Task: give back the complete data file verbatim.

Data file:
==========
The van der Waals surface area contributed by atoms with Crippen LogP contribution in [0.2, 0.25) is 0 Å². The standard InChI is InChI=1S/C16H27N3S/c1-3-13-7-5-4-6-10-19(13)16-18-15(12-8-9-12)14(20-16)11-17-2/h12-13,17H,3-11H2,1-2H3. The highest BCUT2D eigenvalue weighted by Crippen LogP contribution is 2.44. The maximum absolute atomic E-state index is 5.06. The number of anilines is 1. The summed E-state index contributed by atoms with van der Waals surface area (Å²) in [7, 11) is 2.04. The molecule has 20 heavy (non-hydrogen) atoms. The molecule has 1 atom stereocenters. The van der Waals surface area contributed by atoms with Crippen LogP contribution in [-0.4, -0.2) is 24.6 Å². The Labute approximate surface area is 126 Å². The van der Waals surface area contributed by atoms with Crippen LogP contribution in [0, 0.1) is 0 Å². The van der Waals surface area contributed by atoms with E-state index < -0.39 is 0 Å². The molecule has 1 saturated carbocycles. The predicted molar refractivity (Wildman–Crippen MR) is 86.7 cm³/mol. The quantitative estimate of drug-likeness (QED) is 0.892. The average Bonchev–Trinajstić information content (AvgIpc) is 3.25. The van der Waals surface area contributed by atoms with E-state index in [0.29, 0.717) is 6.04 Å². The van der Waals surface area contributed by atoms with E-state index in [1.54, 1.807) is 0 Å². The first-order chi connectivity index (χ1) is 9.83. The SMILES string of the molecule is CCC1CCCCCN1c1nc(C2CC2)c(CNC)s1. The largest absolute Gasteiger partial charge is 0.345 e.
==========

The van der Waals surface area contributed by atoms with Crippen LogP contribution in [0.2, 0.25) is 0 Å². The standard InChI is InChI=1S/C16H27N3S/c1-3-13-7-5-4-6-10-19(13)16-18-15(12-8-9-12)14(20-16)11-17-2/h12-13,17H,3-11H2,1-2H3. The highest BCUT2D eigenvalue weighted by Crippen LogP contribution is 2.44. The maximum absolute atomic E-state index is 5.06. The number of anilines is 1. The summed E-state index contributed by atoms with van der Waals surface area (Å²) in [7, 11) is 2.04. The molecule has 20 heavy (non-hydrogen) atoms. The molecule has 1 atom stereocenters. The van der Waals surface area contributed by atoms with Crippen LogP contribution in [-0.4, -0.2) is 24.6 Å². The Labute approximate surface area is 126 Å². The van der Waals surface area contributed by atoms with Crippen LogP contribution in [0, 0.1) is 0 Å². The van der Waals surface area contributed by atoms with E-state index < -0.39 is 0 Å². The molecule has 1 saturated carbocycles. The predicted molar refractivity (Wildman–Crippen MR) is 86.7 cm³/mol. The quantitative estimate of drug-likeness (QED) is 0.892. The average Bonchev–Trinajstić information content (AvgIpc) is 3.25. The van der Waals surface area contributed by atoms with E-state index in [0.29, 0.717) is 6.04 Å². The van der Waals surface area contributed by atoms with E-state index in [1.54, 1.807) is 0 Å². The first-order chi connectivity index (χ1) is 9.83. The SMILES string of the molecule is CCC1CCCCCN1c1nc(C2CC2)c(CNC)s1. The largest absolute Gasteiger partial charge is 0.345 e.